Seres chief scientific officer David Cook views the negative clinical result as part of the cycle of “ups and downs” that happen when you’re leading a field, he says.
In fact, he notes, the company is now testing the same treatment in a new, larger trial — albeit with two major tweaks. One, it is testing a higher dose that Cook believes will more quickly “repair” a patient’s microbiome with bacteria that crowd out the C. diffpathogen.It is also using a more accurate diagnosis method to ensure all patients in the trial really have an infection. If it can meet a high bar for effectiveness this time around, according to Cook, the FDA has said there could be sufficient evidence for approval. “We think those two changes can address the shortcomings,” he says.
A race with many winners
For the longer-term, many of the live microbe companies, including Seres and Finch, are also testing therapies that eliminate the need for human donors at all.
One big problem with stool is that it doesn’t scale well. FMTs delivered by an enema or colonoscopy are not exactly patient-friendly. No matter how well screened, FMTs carry some risks, such as transmitting undetected viruses or altering the microbiome in unexpected ways that could have unanticipated effects, such as changing the immune system. And the rainforest of microbial diversity in our guts can vary significantly from person to person, making donor fecal material a struggle for the FDA to regulate and for companies to manufacture into consistently effective treatments.
Rather than rely on artisanal human excrement, the live microbe companies also aim to develop mass-manufactured, easily popped pills.
For example, while Smith believes C. diff infections can be beat by any qualified donor’s sample, early evidence shows that helping inflammatory bowel disease (IBD) patients might require particular microbes that don’t live in every donor. To figure out which are important, Finch is “working backward” from the clinic, Smith says. Informed by its work with OpenBiome, the company is mining data from real-world fecal transplants to tease out the microbes that matter to get a desired effect on health. With this approach, it’s now working with Japan drug maker Takeda to test a designer “cocktail” drug for IBD. It contains human gut microbes hand-picked to treat IBD, isolated and cultivated in an oxygen-free vat — no actual human needed.
The company calls this a “rational” drug development approach, an industry jargon term used to mean that there is underlying biological rationale to discovering drugs, rather than another common practice of throwing everything against the wall to see what sticks. Yet by insisting we can be “rational” about the microbiome, the term’s use also betrays some insecurity about whether the life inside the gut really can be understood and tamed.
“We don’t have a great understanding of why FMT actually works, or why it works well,” says Daniel McDonald, scientific director of the American Gut Project, a research effort based at the University of California San Diego that is working to make sense of the variations in our individual microbiomes through crowdsourcing. “I certainly think there is a huge amount of potential to figure out: What are the minimal constituents of an FMT that allow somebody to recover? But there are also a lot of other variables at play,” he says, including age, geography, diet, and genetics.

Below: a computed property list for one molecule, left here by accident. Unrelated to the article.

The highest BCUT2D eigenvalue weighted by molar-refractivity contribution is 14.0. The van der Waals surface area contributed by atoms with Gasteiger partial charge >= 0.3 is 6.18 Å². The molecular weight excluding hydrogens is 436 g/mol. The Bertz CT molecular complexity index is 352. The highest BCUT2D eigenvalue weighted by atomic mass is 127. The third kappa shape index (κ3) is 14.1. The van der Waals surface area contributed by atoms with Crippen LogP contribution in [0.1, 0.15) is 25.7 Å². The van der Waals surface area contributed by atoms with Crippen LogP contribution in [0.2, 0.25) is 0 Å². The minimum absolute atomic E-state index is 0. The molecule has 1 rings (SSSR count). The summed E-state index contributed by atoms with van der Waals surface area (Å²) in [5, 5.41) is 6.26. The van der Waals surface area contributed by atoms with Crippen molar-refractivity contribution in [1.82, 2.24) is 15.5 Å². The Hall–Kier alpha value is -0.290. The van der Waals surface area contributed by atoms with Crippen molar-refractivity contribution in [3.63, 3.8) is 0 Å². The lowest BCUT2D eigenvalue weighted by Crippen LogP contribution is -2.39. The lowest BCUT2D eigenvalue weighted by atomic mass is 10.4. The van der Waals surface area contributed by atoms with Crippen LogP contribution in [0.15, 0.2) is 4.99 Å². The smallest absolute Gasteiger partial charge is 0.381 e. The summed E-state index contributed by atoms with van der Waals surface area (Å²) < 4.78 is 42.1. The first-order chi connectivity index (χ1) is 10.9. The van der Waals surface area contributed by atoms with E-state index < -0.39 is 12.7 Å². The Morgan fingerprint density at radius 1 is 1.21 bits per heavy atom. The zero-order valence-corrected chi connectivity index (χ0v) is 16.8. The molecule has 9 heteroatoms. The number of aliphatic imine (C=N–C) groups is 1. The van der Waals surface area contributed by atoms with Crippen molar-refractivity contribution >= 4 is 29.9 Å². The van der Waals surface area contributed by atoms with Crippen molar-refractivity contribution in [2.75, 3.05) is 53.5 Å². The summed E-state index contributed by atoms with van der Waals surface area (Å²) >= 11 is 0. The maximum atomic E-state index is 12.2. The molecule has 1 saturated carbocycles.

For other companies, it’s the microbes isolated from poop that are the key drug development asset.
Bernat Olle, CEO of Vedanta Biosciences, likens his company’s method to the way big pharmaceutical companies have, for decades, collected obscure plants from around the world and analyzed them to create large libraries of natural product molecules. They typically screen these molecules using computers, petri dishes, and mouse models to find the most promising drug candidates.
“We’re doing the same, with the difference that our libraries are not made of molecules,” says Olle. Instead, they’re made up of microbes from the human gut. Vedanta built its gut microbe library — with more than 65,000 strains isolated so far, which Olle claims is the largest — by sampling stool from healthy people from all over the world: not only in the United States, but places like Japan, Mexico, and Papua New Guinea. With recent encouraging results for its cocktail of gut microbes given to C. diff patients, Vedanta is now preparing to launch its Phase 2 clinical study soon. Before 2018 is up, it also plans to start safety trials for two other therapies: one, a treatment forpeanut allergies and, with the drug company Janssen, another for IBD.
Of course, there are challenges for a field surrounded by high expectations and, as McDonald notes, some hype. Proving that microbial drugs can really improve the health of large and diverse groups of patients is foremost, but these companies must also scale up a new kind of drug manufacturing while simultaneously dealing with emerging regulations.
Is it a race? With so many companies developing similar treatments for C. diff as the first application of microbial drugs, yes, kind of.
“It is a race to be the first. However, I don’t think there is necessarily any loser because the patient will benefit,” says Courtney Jones, senior project manager for the Minnesota-based Rebiotix, another company working to treat C. diff patients with both pill and enema formulations of human stool. (Rebiotix was acquired in 2018 by a Swiss drug company.)
But more to the point, the race for a C. diff drug is likely to have multiple winners. One company’s success could make developing microbiome therapies for other diseases a slightly safer bet. “Usually when one company does very well, even if it is your competitor, it ends up helping the field,” Olle says.
Smith, who has watched the field develop, is amazed by how powerful the microbiome seems to be. He thinks the opportunity to someday help cancer patients is one of the biggest potential markets, as early studies have shown that microbes in the gut may help stimulate the body’s immune system response to tumors.
“When I was a kid, my aunt had a battle with cancer three times. I thought that’s the pinnacle of working in healthcare, if you can do something about cancer,” he says. “I never thought we’d be doing that in the microbiome [field].”